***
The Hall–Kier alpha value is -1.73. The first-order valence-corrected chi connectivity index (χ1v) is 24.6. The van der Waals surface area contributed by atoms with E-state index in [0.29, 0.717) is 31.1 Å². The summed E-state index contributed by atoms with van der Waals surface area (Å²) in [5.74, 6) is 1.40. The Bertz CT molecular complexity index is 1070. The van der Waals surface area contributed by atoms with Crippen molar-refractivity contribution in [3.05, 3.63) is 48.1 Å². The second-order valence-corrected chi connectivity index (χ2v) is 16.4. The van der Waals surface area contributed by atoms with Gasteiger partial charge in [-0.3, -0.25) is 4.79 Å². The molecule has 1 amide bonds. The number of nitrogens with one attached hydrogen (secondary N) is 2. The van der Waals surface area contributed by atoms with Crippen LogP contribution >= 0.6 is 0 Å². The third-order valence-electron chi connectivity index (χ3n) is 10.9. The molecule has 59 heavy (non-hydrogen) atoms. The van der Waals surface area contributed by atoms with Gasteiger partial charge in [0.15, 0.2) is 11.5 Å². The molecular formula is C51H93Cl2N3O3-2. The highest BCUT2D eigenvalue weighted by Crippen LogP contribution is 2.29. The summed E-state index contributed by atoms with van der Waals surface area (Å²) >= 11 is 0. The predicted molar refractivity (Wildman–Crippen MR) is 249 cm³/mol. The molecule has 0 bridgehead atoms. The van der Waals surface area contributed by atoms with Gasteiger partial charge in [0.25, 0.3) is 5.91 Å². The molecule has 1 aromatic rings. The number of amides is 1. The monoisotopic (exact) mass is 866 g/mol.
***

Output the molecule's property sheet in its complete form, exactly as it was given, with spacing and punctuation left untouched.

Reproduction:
The Hall–Kier alpha value is -1.73. The first-order valence-corrected chi connectivity index (χ1v) is 24.6. The van der Waals surface area contributed by atoms with E-state index in [0.29, 0.717) is 31.1 Å². The summed E-state index contributed by atoms with van der Waals surface area (Å²) in [5.74, 6) is 1.40. The Bertz CT molecular complexity index is 1070. The van der Waals surface area contributed by atoms with Crippen molar-refractivity contribution in [3.05, 3.63) is 48.1 Å². The second-order valence-corrected chi connectivity index (χ2v) is 16.4. The van der Waals surface area contributed by atoms with Gasteiger partial charge in [-0.3, -0.25) is 4.79 Å². The molecule has 1 amide bonds. The number of nitrogens with one attached hydrogen (secondary N) is 2. The van der Waals surface area contributed by atoms with Crippen LogP contribution >= 0.6 is 0 Å². The third-order valence-electron chi connectivity index (χ3n) is 10.9. The molecule has 59 heavy (non-hydrogen) atoms. The van der Waals surface area contributed by atoms with Gasteiger partial charge in [0.15, 0.2) is 11.5 Å². The molecular formula is C51H93Cl2N3O3-2. The highest BCUT2D eigenvalue weighted by Crippen LogP contribution is 2.29. The summed E-state index contributed by atoms with van der Waals surface area (Å²) >= 11 is 0. The predicted molar refractivity (Wildman–Crippen MR) is 249 cm³/mol. The molecule has 0 bridgehead atoms. The van der Waals surface area contributed by atoms with Gasteiger partial charge in [0.25, 0.3) is 5.91 Å². The molecule has 1 aromatic rings. The number of amides is 1. The monoisotopic (exact) mass is 866 g/mol.